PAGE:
Actual Adulting Versus How I Imagined Adulting
I’m over 18. Am I an adult yet? I’m not married and I don’t have any kids. Am I not an adult yet? I am barely scraping by financially, even with a Master’s degree. Is this how adult life is supposed to be? I don’t rely on my family to support me. Does that qualify me as having achieved adulthood? I can’t support my family back home yet. Does that make me less of an adult? The truth is there isn’t a magical scale to tell us if we are doing it right. Maybe adulting is a rotating sphere that sometimes we do well, and sometimes we screw up. Maybe there isn’t some “correct” way to adult. There are morals and standards individuals choose to live by that vary not just from culture to culture, but from cul-de-sac to cul-de-sac.
As I approached the ripe old age of 22 years old, I was sure I knew everything there was to know about being an adult. I was adulting hard and I was really good at it. I was consistently making the Dean’s list at university, I had an amazing job, a seemingly enviable domestic situation, plenty of money, and all the answers to every moral dilemma anyone could throw at me. My optimistic youthful ambition was my Oyster Card, ready to top-up and take me anywhere in the world I wanted to go. Relationships and financial decisions all seemed easy: trifling problems I could totally figure out if I just put my mind to it.
By the time I turned 24, however, I came to understand that I really didn’t know anything. Not just about the world around me, but also about how I fit into it, how to navigate it, or where I belonged in it. All the confidence I had about my ability to direct myself within the labyrinth of adult decision making shattered. Suddenly moral ambiguities, once so black and white, turned terrifyingly seductive overnight. I realized I had no idea how I was supposed to pilot my chosen path once life shifted outside of the teenage plans I’d imagined for myself.
These days I’m still generally convinced I know next to nothing about how to interact with the world in what might be considered an “adult” manner. When it comes to feeding myself, my choices mostly fall back on what my finances will allow. As teenagers, my friend and I used to wonder “who will buy us liquor tonight?”, as in, who could we give money to with a valid, age-appropriate ID, that would be willing to go into the store and make the purchase on our behalf? Now we wonder “who will buy us liquor tonight?” because we are poor and decided to buy food instead of wine. I imagined I would have more money by now, or that my Master’s degree would be useful in obtaining gainful employment. Instead I struggle every month to pay my student loans, my rent, and all of my bills on time.
I definitely thought I would have more things figured out by now, more than ten years into my own adulthood, (finances, relationships, how to go to bed on time) but I don’t. I have a 401k, but I don’t really know how it works. In fact, I’m not entirely convinced that workplace retirement funds are actually any safer than Bitcoins. I’m not sure how the stock market works. I’m not convinced I know how adult relationships are supposed to work. I once thought that boys and relationships were incredibly important and deserving of my full attention and emotional concentration. Now I know that most boys I fall in love with are ultimately the worst and mess up my life in a wide varieties of ways. If adulting is the ability to pick a suitable partner, I have absolutely not mastered that skill yet. If adulting is mastering the art of not needing a romantic partner to be emotionally stable, then I guess I have achieved that.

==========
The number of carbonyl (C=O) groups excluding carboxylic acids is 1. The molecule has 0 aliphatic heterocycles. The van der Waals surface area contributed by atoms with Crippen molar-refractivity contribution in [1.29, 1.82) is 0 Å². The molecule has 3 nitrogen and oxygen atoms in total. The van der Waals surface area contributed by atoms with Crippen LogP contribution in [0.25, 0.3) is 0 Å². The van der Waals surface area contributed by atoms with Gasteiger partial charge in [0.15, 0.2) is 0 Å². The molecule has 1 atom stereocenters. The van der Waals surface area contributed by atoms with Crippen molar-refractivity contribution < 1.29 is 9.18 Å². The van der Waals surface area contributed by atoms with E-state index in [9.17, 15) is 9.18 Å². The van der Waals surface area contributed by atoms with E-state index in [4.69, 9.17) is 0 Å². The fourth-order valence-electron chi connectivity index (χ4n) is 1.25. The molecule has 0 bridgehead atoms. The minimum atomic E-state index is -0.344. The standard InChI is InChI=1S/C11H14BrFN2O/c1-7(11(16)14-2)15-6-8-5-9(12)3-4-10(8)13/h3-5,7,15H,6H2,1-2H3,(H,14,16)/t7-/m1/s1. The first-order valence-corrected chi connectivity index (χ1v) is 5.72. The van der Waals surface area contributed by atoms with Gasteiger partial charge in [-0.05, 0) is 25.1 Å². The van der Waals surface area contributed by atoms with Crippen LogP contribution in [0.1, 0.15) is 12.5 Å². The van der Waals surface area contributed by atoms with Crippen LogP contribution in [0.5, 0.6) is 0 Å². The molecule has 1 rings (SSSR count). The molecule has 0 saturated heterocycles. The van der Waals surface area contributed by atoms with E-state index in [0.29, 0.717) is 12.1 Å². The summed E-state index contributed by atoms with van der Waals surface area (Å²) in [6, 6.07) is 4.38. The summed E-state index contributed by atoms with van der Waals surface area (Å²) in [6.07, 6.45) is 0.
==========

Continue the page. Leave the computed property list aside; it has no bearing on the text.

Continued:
When it comes to my personal life I have made some pretty spectacular missteps along the way. Do those experiences qualify me an adult? I have carried around guilt and anger and have forgiven myself (mostly), and forgiven others. Does that make me an adult? The realm of adulthood is expansive and inclusive, and not just based on age. I know plenty of people who are “grown-ups” based on their chronological age, but many of them act like children in the way they choose to live their lives, and the truth is most of those people seem pretty happy. Maybe adulting is not living by anyone else’s standards, but embracing your own journey by which you’re able to discover your own happiness, and not feeling guilty about it.
What I have figured out is that adulting is a concept and not a literal destination. There is no definition of how to achieve it. “Adult” means fully grown or mature, but most of us members of humanity are never done growing and learning. We are prone to changes of opinion and lifestyles as our perception of the world evolves with our experiences. I have no idea what or how I will feel, or where I’ll find myself 15 years from now. What’s important to me now and what will be important to me then will surely have changed. There is no way of knowing what the future will bring, but we can make educated choices based on our personal values about which path in life to follow. Maybe adulting is about future goals: having them and working toward them in a systematic manner. I still have goals. I want to be a hacker, learn to fly planes, speak more languages, have money to put in a savings account, and possibly become an international spy. Mostly I don’t want to have to live on credit cards. I can probably achieve at least a few of those goals in my lifetime. Will that, finally, make me an adult?